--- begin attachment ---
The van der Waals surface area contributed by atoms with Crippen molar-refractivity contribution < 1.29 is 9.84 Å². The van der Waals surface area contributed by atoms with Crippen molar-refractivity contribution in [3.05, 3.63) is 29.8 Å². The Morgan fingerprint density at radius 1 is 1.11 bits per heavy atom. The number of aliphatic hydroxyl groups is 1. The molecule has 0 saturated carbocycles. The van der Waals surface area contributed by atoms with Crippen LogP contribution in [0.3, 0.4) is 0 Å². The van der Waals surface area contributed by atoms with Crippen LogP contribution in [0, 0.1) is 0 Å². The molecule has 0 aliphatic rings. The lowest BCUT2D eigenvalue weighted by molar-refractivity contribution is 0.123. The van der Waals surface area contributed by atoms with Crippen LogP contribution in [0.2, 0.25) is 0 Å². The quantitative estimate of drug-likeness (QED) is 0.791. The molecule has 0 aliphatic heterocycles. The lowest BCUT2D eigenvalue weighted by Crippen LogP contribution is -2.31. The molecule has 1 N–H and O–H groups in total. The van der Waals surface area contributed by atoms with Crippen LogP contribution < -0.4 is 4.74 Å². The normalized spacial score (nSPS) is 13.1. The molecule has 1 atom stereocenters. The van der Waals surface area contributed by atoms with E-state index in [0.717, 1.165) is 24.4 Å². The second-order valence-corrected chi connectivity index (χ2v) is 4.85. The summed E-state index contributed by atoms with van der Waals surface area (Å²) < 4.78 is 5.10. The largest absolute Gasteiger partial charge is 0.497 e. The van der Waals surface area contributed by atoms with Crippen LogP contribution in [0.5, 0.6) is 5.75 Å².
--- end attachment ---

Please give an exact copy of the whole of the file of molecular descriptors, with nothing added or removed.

The van der Waals surface area contributed by atoms with Crippen molar-refractivity contribution < 1.29 is 9.84 Å². The van der Waals surface area contributed by atoms with Crippen molar-refractivity contribution in [3.05, 3.63) is 29.8 Å². The Morgan fingerprint density at radius 1 is 1.11 bits per heavy atom. The number of aliphatic hydroxyl groups is 1. The molecule has 0 saturated carbocycles. The van der Waals surface area contributed by atoms with Crippen LogP contribution in [0.3, 0.4) is 0 Å². The van der Waals surface area contributed by atoms with Crippen LogP contribution in [0, 0.1) is 0 Å². The molecule has 0 aliphatic rings. The lowest BCUT2D eigenvalue weighted by molar-refractivity contribution is 0.123. The van der Waals surface area contributed by atoms with Crippen LogP contribution in [0.2, 0.25) is 0 Å². The quantitative estimate of drug-likeness (QED) is 0.791. The molecule has 0 aliphatic heterocycles. The lowest BCUT2D eigenvalue weighted by Crippen LogP contribution is -2.31. The molecule has 1 N–H and O–H groups in total. The van der Waals surface area contributed by atoms with Crippen LogP contribution < -0.4 is 4.74 Å². The normalized spacial score (nSPS) is 13.1. The molecule has 1 atom stereocenters. The van der Waals surface area contributed by atoms with E-state index in [0.717, 1.165) is 24.4 Å². The second-order valence-corrected chi connectivity index (χ2v) is 4.85. The summed E-state index contributed by atoms with van der Waals surface area (Å²) < 4.78 is 5.10. The largest absolute Gasteiger partial charge is 0.497 e. The van der Waals surface area contributed by atoms with Crippen LogP contribution in [0.5, 0.6) is 5.75 Å².